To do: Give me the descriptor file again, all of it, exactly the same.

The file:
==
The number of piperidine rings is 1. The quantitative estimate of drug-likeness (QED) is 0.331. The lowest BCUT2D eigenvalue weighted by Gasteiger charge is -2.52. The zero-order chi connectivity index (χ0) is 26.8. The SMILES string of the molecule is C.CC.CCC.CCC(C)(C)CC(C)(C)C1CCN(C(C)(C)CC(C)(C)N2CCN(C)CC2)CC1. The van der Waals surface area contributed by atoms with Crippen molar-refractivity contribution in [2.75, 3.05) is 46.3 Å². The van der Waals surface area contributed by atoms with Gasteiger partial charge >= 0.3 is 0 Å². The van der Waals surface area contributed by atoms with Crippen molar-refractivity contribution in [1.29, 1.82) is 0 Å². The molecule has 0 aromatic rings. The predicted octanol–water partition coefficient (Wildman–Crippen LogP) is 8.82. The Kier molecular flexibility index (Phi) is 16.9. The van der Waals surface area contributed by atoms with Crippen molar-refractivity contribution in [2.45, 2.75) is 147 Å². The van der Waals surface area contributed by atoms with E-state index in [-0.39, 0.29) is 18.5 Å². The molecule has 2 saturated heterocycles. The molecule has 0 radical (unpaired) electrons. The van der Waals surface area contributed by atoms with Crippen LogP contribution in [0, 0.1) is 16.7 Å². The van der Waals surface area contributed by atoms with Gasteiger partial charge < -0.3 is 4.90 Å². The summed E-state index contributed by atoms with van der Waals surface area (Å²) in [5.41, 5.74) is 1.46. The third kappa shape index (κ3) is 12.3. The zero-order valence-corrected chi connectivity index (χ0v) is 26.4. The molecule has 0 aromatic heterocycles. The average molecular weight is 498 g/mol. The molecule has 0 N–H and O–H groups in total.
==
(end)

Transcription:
The number of piperidine rings is 1. The quantitative estimate of drug-likeness (QED) is 0.331. The lowest BCUT2D eigenvalue weighted by Gasteiger charge is -2.52. The zero-order chi connectivity index (χ0) is 26.8. The SMILES string of the molecule is C.CC.CCC.CCC(C)(C)CC(C)(C)C1CCN(C(C)(C)CC(C)(C)N2CCN(C)CC2)CC1. The van der Waals surface area contributed by atoms with Crippen molar-refractivity contribution in [2.75, 3.05) is 46.3 Å². The van der Waals surface area contributed by atoms with Gasteiger partial charge >= 0.3 is 0 Å². The van der Waals surface area contributed by atoms with Crippen molar-refractivity contribution in [1.29, 1.82) is 0 Å². The molecule has 0 aromatic rings. The predicted octanol–water partition coefficient (Wildman–Crippen LogP) is 8.82. The Kier molecular flexibility index (Phi) is 16.9. The van der Waals surface area contributed by atoms with Crippen molar-refractivity contribution in [2.45, 2.75) is 147 Å². The van der Waals surface area contributed by atoms with E-state index in [-0.39, 0.29) is 18.5 Å². The molecule has 2 saturated heterocycles. The molecule has 0 radical (unpaired) electrons. The van der Waals surface area contributed by atoms with Crippen LogP contribution in [0, 0.1) is 16.7 Å². The van der Waals surface area contributed by atoms with Gasteiger partial charge < -0.3 is 4.90 Å². The summed E-state index contributed by atoms with van der Waals surface area (Å²) in [5.41, 5.74) is 1.46. The third kappa shape index (κ3) is 12.3. The zero-order valence-corrected chi connectivity index (χ0v) is 26.4. The molecule has 0 aromatic heterocycles. The average molecular weight is 498 g/mol. The molecule has 0 N–H and O–H groups in total.